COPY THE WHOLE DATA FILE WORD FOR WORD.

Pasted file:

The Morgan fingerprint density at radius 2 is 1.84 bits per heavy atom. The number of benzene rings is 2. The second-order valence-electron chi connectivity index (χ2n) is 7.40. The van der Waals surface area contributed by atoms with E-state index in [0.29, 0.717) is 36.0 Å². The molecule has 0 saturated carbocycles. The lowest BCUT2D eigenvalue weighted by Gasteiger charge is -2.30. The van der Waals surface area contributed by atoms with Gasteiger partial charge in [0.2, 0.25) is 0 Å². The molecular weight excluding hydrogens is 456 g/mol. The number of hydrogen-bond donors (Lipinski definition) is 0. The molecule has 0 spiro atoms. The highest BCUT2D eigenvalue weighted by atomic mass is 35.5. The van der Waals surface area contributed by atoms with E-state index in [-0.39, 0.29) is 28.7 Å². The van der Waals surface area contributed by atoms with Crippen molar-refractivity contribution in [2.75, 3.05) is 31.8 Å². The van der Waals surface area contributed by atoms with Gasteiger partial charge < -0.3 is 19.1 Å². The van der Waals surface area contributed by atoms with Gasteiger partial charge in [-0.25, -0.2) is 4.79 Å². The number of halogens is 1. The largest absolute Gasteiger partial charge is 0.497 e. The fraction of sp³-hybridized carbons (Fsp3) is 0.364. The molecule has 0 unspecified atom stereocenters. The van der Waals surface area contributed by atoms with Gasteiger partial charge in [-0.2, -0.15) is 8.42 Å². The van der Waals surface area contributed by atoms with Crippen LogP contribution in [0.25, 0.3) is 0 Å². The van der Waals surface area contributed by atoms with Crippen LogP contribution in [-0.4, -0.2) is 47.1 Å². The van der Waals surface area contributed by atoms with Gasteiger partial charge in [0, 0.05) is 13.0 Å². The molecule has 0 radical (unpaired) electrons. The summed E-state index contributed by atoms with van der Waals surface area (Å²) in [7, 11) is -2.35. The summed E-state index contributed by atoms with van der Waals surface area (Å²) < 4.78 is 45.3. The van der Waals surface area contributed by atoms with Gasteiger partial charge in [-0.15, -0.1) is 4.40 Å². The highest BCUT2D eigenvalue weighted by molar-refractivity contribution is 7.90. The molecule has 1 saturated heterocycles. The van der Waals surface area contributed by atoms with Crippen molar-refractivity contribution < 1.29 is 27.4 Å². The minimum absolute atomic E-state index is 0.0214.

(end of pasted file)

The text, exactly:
The Morgan fingerprint density at radius 2 is 1.84 bits per heavy atom. The number of benzene rings is 2. The second-order valence-electron chi connectivity index (χ2n) is 7.40. The van der Waals surface area contributed by atoms with E-state index in [0.29, 0.717) is 36.0 Å². The molecule has 0 saturated carbocycles. The lowest BCUT2D eigenvalue weighted by Gasteiger charge is -2.30. The van der Waals surface area contributed by atoms with Gasteiger partial charge in [0.2, 0.25) is 0 Å². The molecular weight excluding hydrogens is 456 g/mol. The number of hydrogen-bond donors (Lipinski definition) is 0. The molecule has 0 spiro atoms. The highest BCUT2D eigenvalue weighted by atomic mass is 35.5. The van der Waals surface area contributed by atoms with E-state index in [-0.39, 0.29) is 28.7 Å². The van der Waals surface area contributed by atoms with Crippen molar-refractivity contribution in [2.75, 3.05) is 31.8 Å². The van der Waals surface area contributed by atoms with Gasteiger partial charge < -0.3 is 19.1 Å². The van der Waals surface area contributed by atoms with Gasteiger partial charge in [-0.25, -0.2) is 4.79 Å². The number of halogens is 1. The largest absolute Gasteiger partial charge is 0.497 e. The fraction of sp³-hybridized carbons (Fsp3) is 0.364. The molecule has 0 unspecified atom stereocenters. The van der Waals surface area contributed by atoms with Gasteiger partial charge in [-0.2, -0.15) is 8.42 Å². The van der Waals surface area contributed by atoms with Crippen LogP contribution in [0.25, 0.3) is 0 Å². The van der Waals surface area contributed by atoms with Crippen LogP contribution in [-0.4, -0.2) is 47.1 Å². The van der Waals surface area contributed by atoms with Gasteiger partial charge in [0, 0.05) is 13.0 Å². The molecule has 0 radical (unpaired) electrons. The summed E-state index contributed by atoms with van der Waals surface area (Å²) in [7, 11) is -2.35. The summed E-state index contributed by atoms with van der Waals surface area (Å²) < 4.78 is 45.3. The van der Waals surface area contributed by atoms with Gasteiger partial charge in [-0.15, -0.1) is 4.40 Å². The highest BCUT2D eigenvalue weighted by molar-refractivity contribution is 7.90. The molecule has 1 saturated heterocycles. The van der Waals surface area contributed by atoms with Crippen molar-refractivity contribution < 1.29 is 27.4 Å². The minimum absolute atomic E-state index is 0.0214.